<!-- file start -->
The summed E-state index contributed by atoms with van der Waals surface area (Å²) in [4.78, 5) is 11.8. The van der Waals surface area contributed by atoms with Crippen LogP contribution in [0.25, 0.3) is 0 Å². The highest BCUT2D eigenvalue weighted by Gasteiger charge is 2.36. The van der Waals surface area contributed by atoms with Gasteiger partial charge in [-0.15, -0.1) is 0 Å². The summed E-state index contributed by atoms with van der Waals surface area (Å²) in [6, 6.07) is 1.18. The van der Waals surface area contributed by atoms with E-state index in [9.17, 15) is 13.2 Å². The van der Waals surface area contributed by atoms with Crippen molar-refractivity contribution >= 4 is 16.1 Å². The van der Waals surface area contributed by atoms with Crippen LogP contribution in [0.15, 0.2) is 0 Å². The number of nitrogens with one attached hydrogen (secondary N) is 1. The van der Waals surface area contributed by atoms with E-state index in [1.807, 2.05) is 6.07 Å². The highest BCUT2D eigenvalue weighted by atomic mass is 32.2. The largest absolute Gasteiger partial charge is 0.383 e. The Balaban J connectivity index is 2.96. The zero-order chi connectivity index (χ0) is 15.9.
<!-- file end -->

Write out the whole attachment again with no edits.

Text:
The summed E-state index contributed by atoms with van der Waals surface area (Å²) in [4.78, 5) is 11.8. The van der Waals surface area contributed by atoms with Crippen LogP contribution in [0.25, 0.3) is 0 Å². The highest BCUT2D eigenvalue weighted by Gasteiger charge is 2.36. The van der Waals surface area contributed by atoms with Gasteiger partial charge in [-0.15, -0.1) is 0 Å². The summed E-state index contributed by atoms with van der Waals surface area (Å²) in [6, 6.07) is 1.18. The van der Waals surface area contributed by atoms with E-state index in [9.17, 15) is 13.2 Å². The van der Waals surface area contributed by atoms with Crippen molar-refractivity contribution >= 4 is 16.1 Å². The van der Waals surface area contributed by atoms with Crippen LogP contribution in [0.15, 0.2) is 0 Å². The number of nitrogens with one attached hydrogen (secondary N) is 1. The van der Waals surface area contributed by atoms with E-state index in [1.807, 2.05) is 6.07 Å². The highest BCUT2D eigenvalue weighted by atomic mass is 32.2. The largest absolute Gasteiger partial charge is 0.383 e. The Balaban J connectivity index is 2.96. The zero-order chi connectivity index (χ0) is 15.9.